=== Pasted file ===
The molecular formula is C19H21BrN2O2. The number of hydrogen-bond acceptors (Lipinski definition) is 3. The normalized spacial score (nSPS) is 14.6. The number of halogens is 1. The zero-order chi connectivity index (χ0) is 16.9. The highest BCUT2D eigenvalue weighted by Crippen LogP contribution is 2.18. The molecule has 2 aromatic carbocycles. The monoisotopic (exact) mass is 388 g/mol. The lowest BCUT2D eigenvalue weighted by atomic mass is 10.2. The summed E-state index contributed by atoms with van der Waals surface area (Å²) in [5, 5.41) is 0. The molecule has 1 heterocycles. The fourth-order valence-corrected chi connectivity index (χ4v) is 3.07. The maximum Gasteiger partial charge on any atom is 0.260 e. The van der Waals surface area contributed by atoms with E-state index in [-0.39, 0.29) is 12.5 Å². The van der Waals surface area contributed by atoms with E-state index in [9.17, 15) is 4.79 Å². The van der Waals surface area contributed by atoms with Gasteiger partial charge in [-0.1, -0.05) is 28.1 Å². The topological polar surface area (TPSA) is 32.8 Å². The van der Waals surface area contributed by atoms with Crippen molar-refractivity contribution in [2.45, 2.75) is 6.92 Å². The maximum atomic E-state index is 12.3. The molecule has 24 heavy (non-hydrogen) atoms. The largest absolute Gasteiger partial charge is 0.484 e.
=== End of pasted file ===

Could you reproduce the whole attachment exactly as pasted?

The molecular formula is C19H21BrN2O2. The number of hydrogen-bond acceptors (Lipinski definition) is 3. The normalized spacial score (nSPS) is 14.6. The number of halogens is 1. The zero-order chi connectivity index (χ0) is 16.9. The highest BCUT2D eigenvalue weighted by Crippen LogP contribution is 2.18. The molecule has 2 aromatic carbocycles. The monoisotopic (exact) mass is 388 g/mol. The lowest BCUT2D eigenvalue weighted by atomic mass is 10.2. The summed E-state index contributed by atoms with van der Waals surface area (Å²) in [5, 5.41) is 0. The molecule has 1 heterocycles. The fourth-order valence-corrected chi connectivity index (χ4v) is 3.07. The maximum Gasteiger partial charge on any atom is 0.260 e. The van der Waals surface area contributed by atoms with E-state index in [-0.39, 0.29) is 12.5 Å². The van der Waals surface area contributed by atoms with E-state index in [9.17, 15) is 4.79 Å². The van der Waals surface area contributed by atoms with Gasteiger partial charge in [-0.1, -0.05) is 28.1 Å². The topological polar surface area (TPSA) is 32.8 Å². The van der Waals surface area contributed by atoms with Crippen molar-refractivity contribution in [2.45, 2.75) is 6.92 Å². The maximum atomic E-state index is 12.3. The molecule has 24 heavy (non-hydrogen) atoms. The largest absolute Gasteiger partial charge is 0.484 e.